Last week I wrote about a religious discrimination case where an employer snatched victory from the jaws of defeat at the Fifth Circuit Court of Appeals. This week, we have a Fifth Circuit opinion where the court took away an employer’s victory in another religious discrimination case and sent the case back to the trial court for trial. Today’s case should remind employers of their religious accommodation obligations and how those obligations may differ from reasonable accommodations required under the Americans with Disabilities Act.

In Davis v. Fort Bend County, Fort Bend County was scheduled to install a computer network and audiovisual system in the newly build Fort Bend County Justice Center. Lois Davis was a four year employee of the County IT department. All technical support employees were required to participate in the installation that was scheduled for the July 4th weekend. One week before the installation project, Davis told her supervisor she could not attend on Sunday, July 3rd due to a previously scheduled religious commitment. The religious commitment was the ground breaking of a new church and feeding the community. Davis told her supervisor that the commitment was a special church service but that she was more than willing to come in after church services. She also had arranged for a replacement during her absence as she had done in the past. Her supervisor did not approve the absence and told Davis that her absence would be grounds for discipline. When Davis attended her religious event rather than the IT installation, the County terminated her employment.

The trial court granted the County’s motion for summary judgment concluding that Davis’ absence from work was due to a personal commitment rather than a religious committment and noted that being an avid and active member of a church did not elevate every activity associated with the church to a legally protectable religious practice. The court of appeals rejected this conclusion observing that the proper inquiry was not whether the July 3rd event was itself a religious event but whether Davis sincerely believed it to be religious in her own belief system. The appellate court also went on to state that an employee’s sincerity of her religious practice is largely a matter of individual credibility and the judicial inquiry into the sincerity of that belief should be handled with a “light touch” or “judicial shyness.” Applying these standards to the record evidence, the court of appeals held that the employer’s victory had to be reversed and the case sent back to the trial court for a potential trial on the merits.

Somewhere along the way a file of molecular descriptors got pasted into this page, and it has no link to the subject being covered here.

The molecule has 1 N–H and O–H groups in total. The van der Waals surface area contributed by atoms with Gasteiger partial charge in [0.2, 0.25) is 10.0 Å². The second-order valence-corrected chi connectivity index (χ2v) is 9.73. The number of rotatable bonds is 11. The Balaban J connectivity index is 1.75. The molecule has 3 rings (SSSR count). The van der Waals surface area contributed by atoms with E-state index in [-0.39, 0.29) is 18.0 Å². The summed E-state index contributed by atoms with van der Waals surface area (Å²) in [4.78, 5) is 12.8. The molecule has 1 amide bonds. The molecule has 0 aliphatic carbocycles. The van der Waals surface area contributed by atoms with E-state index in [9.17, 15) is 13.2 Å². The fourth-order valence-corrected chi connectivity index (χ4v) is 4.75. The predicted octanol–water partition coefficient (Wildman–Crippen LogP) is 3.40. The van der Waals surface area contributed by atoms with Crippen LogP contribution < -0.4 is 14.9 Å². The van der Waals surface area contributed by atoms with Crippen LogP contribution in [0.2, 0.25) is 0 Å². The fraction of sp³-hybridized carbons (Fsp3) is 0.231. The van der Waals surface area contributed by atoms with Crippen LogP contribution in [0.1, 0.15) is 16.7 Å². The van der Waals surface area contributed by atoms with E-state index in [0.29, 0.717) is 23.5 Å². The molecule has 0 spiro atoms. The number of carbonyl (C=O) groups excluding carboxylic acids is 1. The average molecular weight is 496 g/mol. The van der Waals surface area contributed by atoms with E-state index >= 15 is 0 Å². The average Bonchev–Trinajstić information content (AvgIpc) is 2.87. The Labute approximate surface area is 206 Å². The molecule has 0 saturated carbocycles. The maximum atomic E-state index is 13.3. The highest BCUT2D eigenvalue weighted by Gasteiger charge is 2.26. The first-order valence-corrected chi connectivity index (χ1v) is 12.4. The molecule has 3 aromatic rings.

What Davis should remind employers is that there are significant differences in handling employee’s request for accommodation of their religious beliefs and accommodations required under the ADA. 

A few thoughts about Title VII’s religious obligations for employers:

  • Treating all employees the same despite their religious beliefs can lead to discrimination claims;
  • It is difficult to challenge the sincerity of an employee’s religious belief;
  • Virtually any religion, moral or belief system will qualify as a Title VII religion (e.g., Church of the Flying Spaghetti Monster);
  • Employers have an obligation to accommodate the known, sincerely held religious beliefs that conflict with an employee’s work obligations;
  • Reasonable accommodations that pose an undue hardship need not be granted.
  • Under Title VII, undue hardship includes any accommodation that is more than de minimis expense.

Employers may consider a variety of accommodations that might not constitute an undue hardship under the right circumstances including:

  • Voluntary Substitutes or Job Swaps;
  • Flexible scheduling;
  • Job transfers and reassignments;
  • Use of paid time off (e.g., vacation) or unpaid time off;
  • Dress and Grooming Code Changes

You can download a complete copy of Davis v. Fort Bend County here [.pdf].

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